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Questions about today’s reading? See if Matthew Henry can help.
Matthew Henry’s Concise Commentary, 1706

Verses 1–11

The apostle addressed the enraged multitude, in the customary style of respect and good-will. Paul relates the history of his early life very particularly; he notices that his conversion was wholly the act of God. Condemned sinners are struck blind by the power of darkness, and it is a lasting blindness, like that of the unbelieving Jews. Convinced sinners are struck blind as Paul was, not by darkness, but by light. They are for a time brought to be at a loss within themselves, but it is in order to their being enlightened. A simple relation of the Lord’s dealings with us, in bringing us, from opposing, to profess and promote his gospel, when delivered in a right spirit and manner, will sometimes make more impression that laboured speeches, even though it amounts not to the full proof of the truth, such as was shown in the change wrought in the apostle.

Verses 12–21

The apostle goes on to relate how he was confirmed in the change he had made. The Lord having chosen the sinner, that he should know his will, he is humbled, enlightened, and brought to the knowledge of Christ and his blessed gospel. Christ is here called that Just One; for he is Jesus Christ the righteous. Those whom God has chosen to know his will, must look to Jesus, for by him God has made known his good-will to us. The great gospel privilege, sealed to us by baptism, is the pardon of sins. Be baptized, and wash away thy sins; that is, receive the comfort of the pardon of thy sins in and through Jesus Christ, and lay hold on his righteousness for that purpose; and receive power against sin, for the mortifying of thy corruptions. Be baptized, and rest not in the sign, but make sure of the thing signified, the putting away of the filth of sin. The great gospel duty, to which by our baptism we are bound, is, to seek for the pardon of our sins in Christ’s name, and in dependence on him and his righteousness. God appoints his labourers their day and their place, and it is fit they should follow his appointment, though it may cross their own will. Providence contrives better for us than we do for ourselves; we must refer ourselves to God’s guidance. If Christ send any one, his Spirit shall go along with him, and give him to see the fruit of his labours. But nothing can reconcile man’s heart to the gospel, except the special grace of God.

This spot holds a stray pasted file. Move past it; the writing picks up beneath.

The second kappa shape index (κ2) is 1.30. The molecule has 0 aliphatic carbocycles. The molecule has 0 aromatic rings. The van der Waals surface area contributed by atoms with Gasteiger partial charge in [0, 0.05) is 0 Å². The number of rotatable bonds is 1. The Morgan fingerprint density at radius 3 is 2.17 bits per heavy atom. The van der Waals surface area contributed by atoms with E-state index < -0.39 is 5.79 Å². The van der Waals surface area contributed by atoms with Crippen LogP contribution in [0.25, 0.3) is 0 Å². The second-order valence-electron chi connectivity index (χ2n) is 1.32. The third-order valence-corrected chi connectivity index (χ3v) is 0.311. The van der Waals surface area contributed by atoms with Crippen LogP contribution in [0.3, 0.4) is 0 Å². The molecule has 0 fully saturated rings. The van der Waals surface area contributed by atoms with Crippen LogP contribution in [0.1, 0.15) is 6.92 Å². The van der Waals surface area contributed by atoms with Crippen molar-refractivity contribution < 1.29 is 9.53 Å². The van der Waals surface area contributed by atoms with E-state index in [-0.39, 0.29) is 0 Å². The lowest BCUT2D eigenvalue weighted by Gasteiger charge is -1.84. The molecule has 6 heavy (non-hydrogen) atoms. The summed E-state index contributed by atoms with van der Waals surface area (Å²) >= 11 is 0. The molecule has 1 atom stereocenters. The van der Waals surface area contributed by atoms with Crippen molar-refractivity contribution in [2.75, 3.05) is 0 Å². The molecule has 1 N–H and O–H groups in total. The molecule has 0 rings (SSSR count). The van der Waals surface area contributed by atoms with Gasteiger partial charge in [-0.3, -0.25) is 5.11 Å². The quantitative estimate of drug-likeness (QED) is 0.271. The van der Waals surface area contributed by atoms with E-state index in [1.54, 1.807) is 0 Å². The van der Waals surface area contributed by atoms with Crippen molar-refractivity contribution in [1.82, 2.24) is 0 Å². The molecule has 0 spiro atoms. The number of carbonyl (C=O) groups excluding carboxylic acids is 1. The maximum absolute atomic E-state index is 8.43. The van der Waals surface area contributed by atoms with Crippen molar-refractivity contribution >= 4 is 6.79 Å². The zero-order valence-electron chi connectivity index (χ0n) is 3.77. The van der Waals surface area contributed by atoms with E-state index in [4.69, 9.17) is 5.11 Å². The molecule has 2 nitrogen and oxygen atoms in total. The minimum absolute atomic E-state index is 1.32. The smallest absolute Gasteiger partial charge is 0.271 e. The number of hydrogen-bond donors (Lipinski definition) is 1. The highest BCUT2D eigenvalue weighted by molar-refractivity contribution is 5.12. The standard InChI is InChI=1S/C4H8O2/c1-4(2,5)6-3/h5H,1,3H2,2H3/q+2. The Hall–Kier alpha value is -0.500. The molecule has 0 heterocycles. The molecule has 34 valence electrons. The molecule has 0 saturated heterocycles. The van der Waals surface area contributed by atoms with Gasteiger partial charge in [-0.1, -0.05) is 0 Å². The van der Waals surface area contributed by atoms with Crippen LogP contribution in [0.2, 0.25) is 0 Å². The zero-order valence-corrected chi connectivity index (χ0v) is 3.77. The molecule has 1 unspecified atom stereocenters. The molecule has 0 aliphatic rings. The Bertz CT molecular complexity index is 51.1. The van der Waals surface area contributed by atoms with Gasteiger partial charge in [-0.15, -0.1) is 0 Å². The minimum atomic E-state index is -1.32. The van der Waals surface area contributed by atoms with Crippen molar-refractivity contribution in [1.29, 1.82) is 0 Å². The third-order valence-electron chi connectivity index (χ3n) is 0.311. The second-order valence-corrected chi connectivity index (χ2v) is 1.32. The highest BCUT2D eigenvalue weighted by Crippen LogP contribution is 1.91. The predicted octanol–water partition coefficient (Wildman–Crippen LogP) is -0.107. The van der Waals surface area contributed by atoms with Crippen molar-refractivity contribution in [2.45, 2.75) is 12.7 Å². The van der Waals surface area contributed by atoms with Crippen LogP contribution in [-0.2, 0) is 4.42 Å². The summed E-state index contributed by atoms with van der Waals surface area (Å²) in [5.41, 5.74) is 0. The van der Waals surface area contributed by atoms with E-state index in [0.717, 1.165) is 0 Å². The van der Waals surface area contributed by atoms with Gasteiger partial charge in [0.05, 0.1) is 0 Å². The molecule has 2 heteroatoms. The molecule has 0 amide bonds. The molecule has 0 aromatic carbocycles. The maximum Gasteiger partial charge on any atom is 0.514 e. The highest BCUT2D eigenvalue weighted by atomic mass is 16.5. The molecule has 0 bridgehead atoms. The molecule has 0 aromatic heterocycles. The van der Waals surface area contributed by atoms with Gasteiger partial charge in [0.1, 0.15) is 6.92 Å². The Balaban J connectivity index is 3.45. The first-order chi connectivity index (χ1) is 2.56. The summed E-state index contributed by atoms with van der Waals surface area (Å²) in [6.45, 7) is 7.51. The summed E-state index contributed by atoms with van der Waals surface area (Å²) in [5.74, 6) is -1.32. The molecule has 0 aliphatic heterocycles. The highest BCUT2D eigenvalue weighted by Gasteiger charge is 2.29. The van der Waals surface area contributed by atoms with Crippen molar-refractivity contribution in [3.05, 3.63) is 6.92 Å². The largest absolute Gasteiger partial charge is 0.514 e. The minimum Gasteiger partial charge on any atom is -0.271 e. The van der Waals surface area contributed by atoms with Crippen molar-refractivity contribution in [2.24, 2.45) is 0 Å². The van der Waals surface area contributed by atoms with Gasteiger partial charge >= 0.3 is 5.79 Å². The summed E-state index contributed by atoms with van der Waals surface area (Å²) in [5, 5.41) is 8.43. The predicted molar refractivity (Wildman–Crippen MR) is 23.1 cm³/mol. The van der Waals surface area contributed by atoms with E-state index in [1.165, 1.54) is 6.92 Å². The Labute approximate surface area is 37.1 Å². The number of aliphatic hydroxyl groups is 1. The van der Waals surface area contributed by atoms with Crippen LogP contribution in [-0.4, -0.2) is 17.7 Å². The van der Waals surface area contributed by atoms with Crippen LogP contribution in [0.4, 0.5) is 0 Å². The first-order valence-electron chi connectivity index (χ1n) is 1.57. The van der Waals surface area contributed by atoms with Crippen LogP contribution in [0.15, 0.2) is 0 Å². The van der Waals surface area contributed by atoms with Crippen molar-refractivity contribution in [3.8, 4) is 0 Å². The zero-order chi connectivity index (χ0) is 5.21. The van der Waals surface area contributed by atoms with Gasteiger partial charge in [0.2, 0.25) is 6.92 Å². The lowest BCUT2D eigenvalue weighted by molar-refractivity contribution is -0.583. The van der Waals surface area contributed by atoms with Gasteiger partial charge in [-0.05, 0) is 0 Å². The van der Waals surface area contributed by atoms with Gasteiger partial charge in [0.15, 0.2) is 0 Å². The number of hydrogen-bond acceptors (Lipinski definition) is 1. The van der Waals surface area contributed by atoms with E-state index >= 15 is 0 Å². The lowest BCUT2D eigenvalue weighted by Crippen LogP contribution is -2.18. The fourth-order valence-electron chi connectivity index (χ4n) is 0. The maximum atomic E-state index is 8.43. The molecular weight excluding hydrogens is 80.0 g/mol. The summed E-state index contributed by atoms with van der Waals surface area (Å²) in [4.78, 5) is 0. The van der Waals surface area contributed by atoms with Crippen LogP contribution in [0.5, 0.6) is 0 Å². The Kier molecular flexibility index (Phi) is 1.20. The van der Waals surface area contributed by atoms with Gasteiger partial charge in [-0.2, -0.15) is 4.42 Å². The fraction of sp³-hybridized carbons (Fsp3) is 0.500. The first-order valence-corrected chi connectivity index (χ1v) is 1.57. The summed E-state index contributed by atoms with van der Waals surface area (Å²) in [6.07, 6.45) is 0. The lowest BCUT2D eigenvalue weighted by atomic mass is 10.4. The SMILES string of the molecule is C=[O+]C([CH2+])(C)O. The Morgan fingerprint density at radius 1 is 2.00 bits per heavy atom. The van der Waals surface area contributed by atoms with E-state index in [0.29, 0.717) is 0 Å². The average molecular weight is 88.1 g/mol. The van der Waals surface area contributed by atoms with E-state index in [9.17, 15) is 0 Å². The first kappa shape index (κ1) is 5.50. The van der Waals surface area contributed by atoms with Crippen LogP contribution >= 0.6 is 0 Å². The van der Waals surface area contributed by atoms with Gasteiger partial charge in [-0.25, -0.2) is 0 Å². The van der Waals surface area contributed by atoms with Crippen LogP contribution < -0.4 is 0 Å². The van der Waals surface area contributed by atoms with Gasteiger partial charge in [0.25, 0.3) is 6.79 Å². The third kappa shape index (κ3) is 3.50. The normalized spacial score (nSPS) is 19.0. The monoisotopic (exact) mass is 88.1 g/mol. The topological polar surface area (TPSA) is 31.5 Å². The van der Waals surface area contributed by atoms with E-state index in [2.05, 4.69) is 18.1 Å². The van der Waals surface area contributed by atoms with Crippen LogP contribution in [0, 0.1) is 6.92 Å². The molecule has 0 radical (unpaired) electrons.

Verses 22–30

The Jews listened to Paul’s account of his conversion, but the mention of his being sent to the Gentiles, was so contrary to all their national prejudices, that they would hear no more. Their frantic conduct astonished the Roman officer, who supposed that Paul must have committed some great crime. Paul pleaded his privilege as a Roman citizen, by which he was exempted from all trials and punishments which might force him to confess himself guilty. The manner of his speaking plainly shows what holy security and serenity of mind he enjoyed. As Paul was a Jew, in low circumstances, the Roman officer questioned how he obtained so valuable a distinction; but the apostle told him he was free born. Let us value that freedom to which all the children of God are born; which no sum of money, however large, can purchase for those who remain unregenerate. This at once put a stop to his trouble. Thus many are kept from evil practices by the fear of man, who would not be held back from them by the fear of God. The apostle asks, simply, Is it lawful? He knew that the God whom he served would support him under all sufferings for his name’s sake. But if it were not lawful, the apostle’s religion directed him, if possible, to avoid it. He never shrunk from a cross which his Divine Master laid upon his onward road; and he never stept aside out of that road to take one up.